Missing the state's goal two years in a row triggers consequences at schools that get federal funds for having a high proportion of low-income students -- as most California schools do.
Some consequences are welcome, such as new money for tutoring, more training for teachers and added technical assistance.
But some are not: Schools must tell students they can transfer to a higher-scoring school. If the low-achieving school continues to miss adequate yearly progress goals, more extreme measures can be imposed: Teachers can be ordered replaced or the school can be turned over to outside management or shut.
Many educators are asking Congress for a broader definition of success.
Business leaders -- the students' future employers -- are arguing just as fervently against making it easier to meet progress benchmarks.
"There is no more important or easy-to-understand measurement of student academic achievement than whether a child is reading and learning math at grade level," said Jim Lanich, president of the advocacy group California Business for Education Excellence. "By focusing on grade-level proficiency for every student, every year, in every subject, and by requiring reporting for each subgroup of students, it's easy to see which students are improving and which students are losing ground."
"Subgroup" is edu-speak for students sorted by ethnicity, poverty, language skills and special needs. No Child Left Behind also requires each subgroup in a school to make adequate yearly progress.
In coming months, advocates for students in these subgroups will appear before Congress to argue that fewer kids should have to be tested, that more English learners should be allowed to take a different test from children who are fluent and that students in different subgroups should be allowed to improve at differing rates.
Their key rationale is that the law unfairly paints many schools as failures, and that asking all students to reach the same benchmark ignores the fact that not all start from the same place.
"There is no 'standard' student, so why are we using standardized tests?" is how one 17-year-old student in San Francisco, Theresa Muehlbauer, once described the problem.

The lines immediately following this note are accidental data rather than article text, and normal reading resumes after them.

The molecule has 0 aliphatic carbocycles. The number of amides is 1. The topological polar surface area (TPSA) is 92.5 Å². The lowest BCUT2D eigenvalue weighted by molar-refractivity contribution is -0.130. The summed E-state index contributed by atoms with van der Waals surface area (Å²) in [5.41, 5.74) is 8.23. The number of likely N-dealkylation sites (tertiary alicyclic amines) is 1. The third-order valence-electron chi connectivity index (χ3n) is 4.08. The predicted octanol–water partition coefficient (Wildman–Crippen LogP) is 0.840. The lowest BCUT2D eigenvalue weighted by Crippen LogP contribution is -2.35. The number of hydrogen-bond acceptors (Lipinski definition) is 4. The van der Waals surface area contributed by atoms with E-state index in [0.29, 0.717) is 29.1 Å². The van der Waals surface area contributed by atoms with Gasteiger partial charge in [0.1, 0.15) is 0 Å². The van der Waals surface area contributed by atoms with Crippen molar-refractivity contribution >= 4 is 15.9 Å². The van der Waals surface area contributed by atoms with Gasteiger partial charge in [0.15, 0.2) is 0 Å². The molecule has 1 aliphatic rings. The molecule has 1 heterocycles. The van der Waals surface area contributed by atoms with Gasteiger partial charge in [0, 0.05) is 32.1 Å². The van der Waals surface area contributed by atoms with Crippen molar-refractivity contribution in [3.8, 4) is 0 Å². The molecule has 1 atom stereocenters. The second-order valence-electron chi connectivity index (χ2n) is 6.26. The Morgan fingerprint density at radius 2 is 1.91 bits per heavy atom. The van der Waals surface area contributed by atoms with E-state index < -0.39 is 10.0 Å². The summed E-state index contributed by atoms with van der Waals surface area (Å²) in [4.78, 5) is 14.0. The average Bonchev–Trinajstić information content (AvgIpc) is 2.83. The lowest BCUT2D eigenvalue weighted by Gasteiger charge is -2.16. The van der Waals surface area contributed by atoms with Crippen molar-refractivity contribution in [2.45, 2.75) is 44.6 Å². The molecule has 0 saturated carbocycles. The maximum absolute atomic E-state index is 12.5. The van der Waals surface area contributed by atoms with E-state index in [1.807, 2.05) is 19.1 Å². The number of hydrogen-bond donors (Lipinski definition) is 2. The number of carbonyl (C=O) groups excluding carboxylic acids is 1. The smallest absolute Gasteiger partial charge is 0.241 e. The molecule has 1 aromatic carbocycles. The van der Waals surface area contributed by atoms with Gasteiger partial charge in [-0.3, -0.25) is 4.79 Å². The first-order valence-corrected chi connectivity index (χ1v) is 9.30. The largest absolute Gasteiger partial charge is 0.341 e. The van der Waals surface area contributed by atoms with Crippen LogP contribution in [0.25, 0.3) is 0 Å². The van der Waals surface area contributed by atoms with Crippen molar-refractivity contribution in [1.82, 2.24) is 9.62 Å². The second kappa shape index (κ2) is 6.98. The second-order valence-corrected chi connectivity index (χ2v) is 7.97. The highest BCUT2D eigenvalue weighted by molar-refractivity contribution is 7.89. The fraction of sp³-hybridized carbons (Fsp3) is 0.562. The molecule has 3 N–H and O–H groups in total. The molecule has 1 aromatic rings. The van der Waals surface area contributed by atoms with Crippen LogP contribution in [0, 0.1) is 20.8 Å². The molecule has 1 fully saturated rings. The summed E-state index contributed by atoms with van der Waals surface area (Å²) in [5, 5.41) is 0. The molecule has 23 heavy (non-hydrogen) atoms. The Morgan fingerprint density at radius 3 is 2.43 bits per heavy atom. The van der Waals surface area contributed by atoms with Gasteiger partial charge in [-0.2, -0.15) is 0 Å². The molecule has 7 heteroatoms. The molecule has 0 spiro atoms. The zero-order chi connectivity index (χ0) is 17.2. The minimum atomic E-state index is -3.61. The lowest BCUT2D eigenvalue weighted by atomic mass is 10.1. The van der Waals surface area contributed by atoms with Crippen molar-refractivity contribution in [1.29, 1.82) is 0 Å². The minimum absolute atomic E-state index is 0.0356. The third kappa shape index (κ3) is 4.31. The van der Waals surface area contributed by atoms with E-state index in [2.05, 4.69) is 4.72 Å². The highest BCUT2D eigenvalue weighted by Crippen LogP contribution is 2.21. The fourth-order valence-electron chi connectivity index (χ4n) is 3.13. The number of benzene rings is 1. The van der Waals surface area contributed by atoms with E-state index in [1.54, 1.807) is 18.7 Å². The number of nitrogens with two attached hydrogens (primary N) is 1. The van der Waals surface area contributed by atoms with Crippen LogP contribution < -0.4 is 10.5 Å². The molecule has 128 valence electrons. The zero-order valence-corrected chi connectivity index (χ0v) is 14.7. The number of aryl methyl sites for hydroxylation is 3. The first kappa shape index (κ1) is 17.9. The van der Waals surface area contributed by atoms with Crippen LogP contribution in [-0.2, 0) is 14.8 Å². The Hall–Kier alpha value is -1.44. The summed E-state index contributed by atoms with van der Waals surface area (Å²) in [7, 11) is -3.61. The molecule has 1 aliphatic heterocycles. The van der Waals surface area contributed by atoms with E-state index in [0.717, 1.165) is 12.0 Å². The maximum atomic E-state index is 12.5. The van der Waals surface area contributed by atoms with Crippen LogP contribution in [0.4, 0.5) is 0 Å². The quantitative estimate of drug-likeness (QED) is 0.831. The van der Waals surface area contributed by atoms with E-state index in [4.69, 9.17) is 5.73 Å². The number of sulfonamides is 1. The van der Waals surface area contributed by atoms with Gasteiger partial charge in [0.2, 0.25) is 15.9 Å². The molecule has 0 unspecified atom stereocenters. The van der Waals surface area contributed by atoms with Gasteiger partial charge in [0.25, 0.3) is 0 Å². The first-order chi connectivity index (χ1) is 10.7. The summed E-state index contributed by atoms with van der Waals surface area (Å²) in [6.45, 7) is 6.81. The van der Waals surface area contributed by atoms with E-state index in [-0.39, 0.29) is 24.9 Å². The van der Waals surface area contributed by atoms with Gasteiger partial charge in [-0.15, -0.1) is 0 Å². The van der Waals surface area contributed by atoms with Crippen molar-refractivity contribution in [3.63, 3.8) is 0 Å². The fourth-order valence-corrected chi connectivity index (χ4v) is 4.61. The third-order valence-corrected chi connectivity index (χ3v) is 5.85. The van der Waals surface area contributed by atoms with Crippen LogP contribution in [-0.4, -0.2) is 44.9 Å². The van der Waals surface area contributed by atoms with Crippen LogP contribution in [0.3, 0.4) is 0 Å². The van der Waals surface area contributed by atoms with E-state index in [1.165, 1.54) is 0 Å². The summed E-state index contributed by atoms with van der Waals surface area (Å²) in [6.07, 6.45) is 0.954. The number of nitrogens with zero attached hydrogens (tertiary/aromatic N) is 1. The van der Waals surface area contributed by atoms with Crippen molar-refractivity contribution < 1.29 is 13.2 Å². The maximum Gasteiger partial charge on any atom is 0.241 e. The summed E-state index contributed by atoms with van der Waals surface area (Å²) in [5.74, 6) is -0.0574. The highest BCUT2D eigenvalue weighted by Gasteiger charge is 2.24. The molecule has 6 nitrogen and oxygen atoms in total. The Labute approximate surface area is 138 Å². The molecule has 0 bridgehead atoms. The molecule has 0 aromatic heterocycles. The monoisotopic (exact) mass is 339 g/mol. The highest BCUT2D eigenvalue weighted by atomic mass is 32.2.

But one group representing low-achieving students will tell Congress just the opposite -- that the law has never been more necessary.
Russlynn Ali, executive director of Education Trust West, an advocacy group in Oakland, says bringing every child's skills up to grade level is the major civil rights battle of the 21st century -- and that broadening the definition of successful schools would weaken No Child Left Behind at its core.
"For the first time in our history, we have publicly committed to meeting the needs of all children who enter the schoolhouse door, regardless of the background or level of achievement they bring with them," Ali recently told the California Board of Education. She was urging the state to aggressively implement the federal law.
Miller, the Martinez Democrat who helped write the law and now chairs the House Education and Labor Committee, which is holding reauthorization hearings on it, said Congress is leaning toward the broader definition of success.
But he said another constituent's proposed change is already dead in the water -- the recommendation by President Bush that the government offer vouchers for private and religious school tuition.
That "didn't pass muster when Republicans controlled the Congress," he said, "and it certainly won't pass muster now that Democrats do."